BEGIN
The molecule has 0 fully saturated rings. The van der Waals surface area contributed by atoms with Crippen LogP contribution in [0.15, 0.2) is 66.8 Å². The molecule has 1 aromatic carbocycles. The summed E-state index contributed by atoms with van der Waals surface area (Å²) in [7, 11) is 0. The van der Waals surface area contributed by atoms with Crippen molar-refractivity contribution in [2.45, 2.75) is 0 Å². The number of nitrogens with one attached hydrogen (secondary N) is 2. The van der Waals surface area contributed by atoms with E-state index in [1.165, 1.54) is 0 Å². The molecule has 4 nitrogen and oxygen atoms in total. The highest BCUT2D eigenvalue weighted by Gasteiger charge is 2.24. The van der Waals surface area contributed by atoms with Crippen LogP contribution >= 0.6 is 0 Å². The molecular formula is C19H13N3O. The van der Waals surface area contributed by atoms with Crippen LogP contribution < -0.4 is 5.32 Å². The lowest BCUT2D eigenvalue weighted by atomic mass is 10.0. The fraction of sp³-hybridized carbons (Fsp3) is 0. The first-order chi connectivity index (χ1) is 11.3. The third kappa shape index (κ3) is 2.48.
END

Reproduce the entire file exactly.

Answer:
The molecule has 0 fully saturated rings. The van der Waals surface area contributed by atoms with Crippen LogP contribution in [0.15, 0.2) is 66.8 Å². The molecule has 1 aromatic carbocycles. The summed E-state index contributed by atoms with van der Waals surface area (Å²) in [7, 11) is 0. The van der Waals surface area contributed by atoms with Crippen molar-refractivity contribution in [2.45, 2.75) is 0 Å². The number of nitrogens with one attached hydrogen (secondary N) is 2. The van der Waals surface area contributed by atoms with E-state index in [1.165, 1.54) is 0 Å². The molecule has 4 nitrogen and oxygen atoms in total. The highest BCUT2D eigenvalue weighted by Gasteiger charge is 2.24. The van der Waals surface area contributed by atoms with Crippen LogP contribution >= 0.6 is 0 Å². The molecular formula is C19H13N3O. The van der Waals surface area contributed by atoms with Crippen LogP contribution < -0.4 is 5.32 Å². The lowest BCUT2D eigenvalue weighted by atomic mass is 10.0. The fraction of sp³-hybridized carbons (Fsp3) is 0. The first-order chi connectivity index (χ1) is 11.3. The third kappa shape index (κ3) is 2.48.